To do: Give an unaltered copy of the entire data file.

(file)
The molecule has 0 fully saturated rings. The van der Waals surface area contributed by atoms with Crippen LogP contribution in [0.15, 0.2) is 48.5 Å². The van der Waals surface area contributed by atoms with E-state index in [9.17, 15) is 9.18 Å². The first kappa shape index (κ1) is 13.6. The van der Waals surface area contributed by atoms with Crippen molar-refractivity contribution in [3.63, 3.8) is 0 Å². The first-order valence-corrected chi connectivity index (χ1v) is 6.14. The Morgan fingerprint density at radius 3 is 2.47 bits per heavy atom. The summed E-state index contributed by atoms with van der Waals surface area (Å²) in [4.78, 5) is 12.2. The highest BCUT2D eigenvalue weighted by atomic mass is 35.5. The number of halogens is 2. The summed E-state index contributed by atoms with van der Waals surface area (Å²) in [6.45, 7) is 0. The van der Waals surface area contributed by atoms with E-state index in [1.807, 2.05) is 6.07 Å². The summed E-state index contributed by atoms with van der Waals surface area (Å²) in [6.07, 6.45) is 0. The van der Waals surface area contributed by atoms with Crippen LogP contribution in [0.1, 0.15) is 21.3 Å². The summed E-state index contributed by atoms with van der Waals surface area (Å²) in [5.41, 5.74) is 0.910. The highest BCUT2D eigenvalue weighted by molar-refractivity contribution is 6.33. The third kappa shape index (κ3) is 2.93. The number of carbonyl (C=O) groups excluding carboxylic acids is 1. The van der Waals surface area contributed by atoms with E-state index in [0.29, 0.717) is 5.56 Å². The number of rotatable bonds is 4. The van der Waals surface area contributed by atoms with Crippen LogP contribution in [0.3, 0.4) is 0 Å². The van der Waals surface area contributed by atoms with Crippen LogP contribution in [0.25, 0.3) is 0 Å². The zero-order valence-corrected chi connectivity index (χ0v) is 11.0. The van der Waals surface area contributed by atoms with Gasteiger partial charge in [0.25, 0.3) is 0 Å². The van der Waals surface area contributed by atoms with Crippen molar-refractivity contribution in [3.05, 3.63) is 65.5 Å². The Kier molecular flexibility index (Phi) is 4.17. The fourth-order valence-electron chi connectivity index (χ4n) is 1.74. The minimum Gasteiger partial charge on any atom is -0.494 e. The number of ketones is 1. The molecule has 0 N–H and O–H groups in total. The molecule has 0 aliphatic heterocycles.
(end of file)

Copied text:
The molecule has 0 fully saturated rings. The van der Waals surface area contributed by atoms with Crippen LogP contribution in [0.15, 0.2) is 48.5 Å². The van der Waals surface area contributed by atoms with E-state index in [9.17, 15) is 9.18 Å². The first kappa shape index (κ1) is 13.6. The van der Waals surface area contributed by atoms with Crippen molar-refractivity contribution in [3.63, 3.8) is 0 Å². The first-order valence-corrected chi connectivity index (χ1v) is 6.14. The Morgan fingerprint density at radius 3 is 2.47 bits per heavy atom. The summed E-state index contributed by atoms with van der Waals surface area (Å²) in [4.78, 5) is 12.2. The highest BCUT2D eigenvalue weighted by atomic mass is 35.5. The number of halogens is 2. The summed E-state index contributed by atoms with van der Waals surface area (Å²) in [6.45, 7) is 0. The van der Waals surface area contributed by atoms with E-state index in [1.807, 2.05) is 6.07 Å². The summed E-state index contributed by atoms with van der Waals surface area (Å²) in [6.07, 6.45) is 0. The van der Waals surface area contributed by atoms with Crippen LogP contribution in [0.1, 0.15) is 21.3 Å². The summed E-state index contributed by atoms with van der Waals surface area (Å²) in [5.41, 5.74) is 0.910. The highest BCUT2D eigenvalue weighted by molar-refractivity contribution is 6.33. The third kappa shape index (κ3) is 2.93. The number of carbonyl (C=O) groups excluding carboxylic acids is 1. The van der Waals surface area contributed by atoms with E-state index in [0.29, 0.717) is 5.56 Å². The number of rotatable bonds is 4. The van der Waals surface area contributed by atoms with Crippen LogP contribution in [0.3, 0.4) is 0 Å². The van der Waals surface area contributed by atoms with Crippen LogP contribution in [0.25, 0.3) is 0 Å². The zero-order valence-corrected chi connectivity index (χ0v) is 11.0. The van der Waals surface area contributed by atoms with Gasteiger partial charge in [0.25, 0.3) is 0 Å². The van der Waals surface area contributed by atoms with Crippen molar-refractivity contribution in [3.05, 3.63) is 65.5 Å². The Kier molecular flexibility index (Phi) is 4.17. The fourth-order valence-electron chi connectivity index (χ4n) is 1.74. The minimum Gasteiger partial charge on any atom is -0.494 e. The number of ketones is 1. The molecule has 0 N–H and O–H groups in total. The molecule has 0 aliphatic heterocycles.